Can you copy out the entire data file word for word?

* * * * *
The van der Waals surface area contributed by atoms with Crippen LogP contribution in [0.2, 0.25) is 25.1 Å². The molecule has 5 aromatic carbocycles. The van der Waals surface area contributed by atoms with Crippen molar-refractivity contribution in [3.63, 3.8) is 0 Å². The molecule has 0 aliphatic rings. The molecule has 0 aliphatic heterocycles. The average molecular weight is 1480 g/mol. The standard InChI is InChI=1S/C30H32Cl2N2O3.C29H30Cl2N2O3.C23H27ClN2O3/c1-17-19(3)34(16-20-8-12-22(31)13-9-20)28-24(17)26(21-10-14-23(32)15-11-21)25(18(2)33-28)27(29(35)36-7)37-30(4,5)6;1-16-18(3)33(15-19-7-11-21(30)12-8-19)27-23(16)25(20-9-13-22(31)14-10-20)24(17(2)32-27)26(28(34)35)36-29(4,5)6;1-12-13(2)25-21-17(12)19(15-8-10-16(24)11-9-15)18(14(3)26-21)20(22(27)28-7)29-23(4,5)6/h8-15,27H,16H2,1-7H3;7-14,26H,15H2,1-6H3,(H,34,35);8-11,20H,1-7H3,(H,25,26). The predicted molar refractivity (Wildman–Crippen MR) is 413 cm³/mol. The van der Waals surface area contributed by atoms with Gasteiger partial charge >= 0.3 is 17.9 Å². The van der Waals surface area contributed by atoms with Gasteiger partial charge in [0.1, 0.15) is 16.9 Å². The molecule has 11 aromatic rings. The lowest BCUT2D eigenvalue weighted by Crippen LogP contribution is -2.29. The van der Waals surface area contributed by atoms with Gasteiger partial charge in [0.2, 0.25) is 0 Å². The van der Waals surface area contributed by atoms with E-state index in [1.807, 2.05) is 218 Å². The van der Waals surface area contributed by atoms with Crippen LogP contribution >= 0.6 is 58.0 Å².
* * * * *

The van der Waals surface area contributed by atoms with Crippen LogP contribution in [0.2, 0.25) is 25.1 Å². The molecule has 5 aromatic carbocycles. The van der Waals surface area contributed by atoms with Crippen molar-refractivity contribution in [3.63, 3.8) is 0 Å². The molecule has 0 aliphatic rings. The molecule has 0 aliphatic heterocycles. The average molecular weight is 1480 g/mol. The standard InChI is InChI=1S/C30H32Cl2N2O3.C29H30Cl2N2O3.C23H27ClN2O3/c1-17-19(3)34(16-20-8-12-22(31)13-9-20)28-24(17)26(21-10-14-23(32)15-11-21)25(18(2)33-28)27(29(35)36-7)37-30(4,5)6;1-16-18(3)33(15-19-7-11-21(30)12-8-19)27-23(16)25(20-9-13-22(31)14-10-20)24(17(2)32-27)26(28(34)35)36-29(4,5)6;1-12-13(2)25-21-17(12)19(15-8-10-16(24)11-9-15)18(14(3)26-21)20(22(27)28-7)29-23(4,5)6/h8-15,27H,16H2,1-7H3;7-14,26H,15H2,1-6H3,(H,34,35);8-11,20H,1-7H3,(H,25,26). The predicted molar refractivity (Wildman–Crippen MR) is 413 cm³/mol. The van der Waals surface area contributed by atoms with Gasteiger partial charge >= 0.3 is 17.9 Å². The van der Waals surface area contributed by atoms with Gasteiger partial charge in [0.1, 0.15) is 16.9 Å². The molecule has 11 aromatic rings. The lowest BCUT2D eigenvalue weighted by Crippen LogP contribution is -2.29. The van der Waals surface area contributed by atoms with Gasteiger partial charge in [0.2, 0.25) is 0 Å². The van der Waals surface area contributed by atoms with E-state index in [1.807, 2.05) is 218 Å². The van der Waals surface area contributed by atoms with Crippen LogP contribution >= 0.6 is 58.0 Å².